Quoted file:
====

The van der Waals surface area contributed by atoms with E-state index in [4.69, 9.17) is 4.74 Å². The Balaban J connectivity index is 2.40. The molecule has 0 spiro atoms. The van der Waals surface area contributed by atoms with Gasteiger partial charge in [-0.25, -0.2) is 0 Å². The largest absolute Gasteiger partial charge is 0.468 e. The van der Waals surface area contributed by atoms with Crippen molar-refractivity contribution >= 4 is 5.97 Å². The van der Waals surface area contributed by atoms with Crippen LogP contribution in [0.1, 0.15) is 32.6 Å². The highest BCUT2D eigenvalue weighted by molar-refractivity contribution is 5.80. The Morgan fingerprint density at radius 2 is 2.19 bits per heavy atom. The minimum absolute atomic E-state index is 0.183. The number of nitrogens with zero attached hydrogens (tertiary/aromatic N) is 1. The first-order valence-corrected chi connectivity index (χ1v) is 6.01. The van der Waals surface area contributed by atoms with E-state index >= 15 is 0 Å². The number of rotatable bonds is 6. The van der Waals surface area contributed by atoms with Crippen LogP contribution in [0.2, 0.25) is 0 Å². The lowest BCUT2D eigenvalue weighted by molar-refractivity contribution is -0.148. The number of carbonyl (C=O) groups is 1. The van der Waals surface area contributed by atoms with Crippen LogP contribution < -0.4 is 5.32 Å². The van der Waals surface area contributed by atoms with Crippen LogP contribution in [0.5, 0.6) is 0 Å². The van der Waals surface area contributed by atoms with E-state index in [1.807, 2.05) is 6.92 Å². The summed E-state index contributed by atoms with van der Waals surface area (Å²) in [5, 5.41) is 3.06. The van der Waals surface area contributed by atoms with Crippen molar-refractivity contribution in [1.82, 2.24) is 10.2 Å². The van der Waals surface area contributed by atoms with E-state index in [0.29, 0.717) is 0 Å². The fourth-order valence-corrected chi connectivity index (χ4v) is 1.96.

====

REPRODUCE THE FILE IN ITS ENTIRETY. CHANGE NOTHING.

The van der Waals surface area contributed by atoms with E-state index in [4.69, 9.17) is 4.74 Å². The Balaban J connectivity index is 2.40. The molecule has 0 spiro atoms. The van der Waals surface area contributed by atoms with Gasteiger partial charge in [-0.25, -0.2) is 0 Å². The largest absolute Gasteiger partial charge is 0.468 e. The van der Waals surface area contributed by atoms with Crippen molar-refractivity contribution >= 4 is 5.97 Å². The van der Waals surface area contributed by atoms with Crippen LogP contribution in [0.1, 0.15) is 32.6 Å². The highest BCUT2D eigenvalue weighted by molar-refractivity contribution is 5.80. The Morgan fingerprint density at radius 2 is 2.19 bits per heavy atom. The minimum absolute atomic E-state index is 0.183. The number of nitrogens with zero attached hydrogens (tertiary/aromatic N) is 1. The first-order valence-corrected chi connectivity index (χ1v) is 6.01. The van der Waals surface area contributed by atoms with E-state index >= 15 is 0 Å². The number of rotatable bonds is 6. The van der Waals surface area contributed by atoms with Crippen LogP contribution in [0.2, 0.25) is 0 Å². The lowest BCUT2D eigenvalue weighted by molar-refractivity contribution is -0.148. The number of carbonyl (C=O) groups is 1. The van der Waals surface area contributed by atoms with Crippen LogP contribution < -0.4 is 5.32 Å². The van der Waals surface area contributed by atoms with Crippen LogP contribution in [0.5, 0.6) is 0 Å². The van der Waals surface area contributed by atoms with E-state index in [1.807, 2.05) is 6.92 Å². The summed E-state index contributed by atoms with van der Waals surface area (Å²) in [5, 5.41) is 3.06. The van der Waals surface area contributed by atoms with Crippen molar-refractivity contribution in [1.82, 2.24) is 10.2 Å². The van der Waals surface area contributed by atoms with E-state index in [0.29, 0.717) is 0 Å². The fourth-order valence-corrected chi connectivity index (χ4v) is 1.96.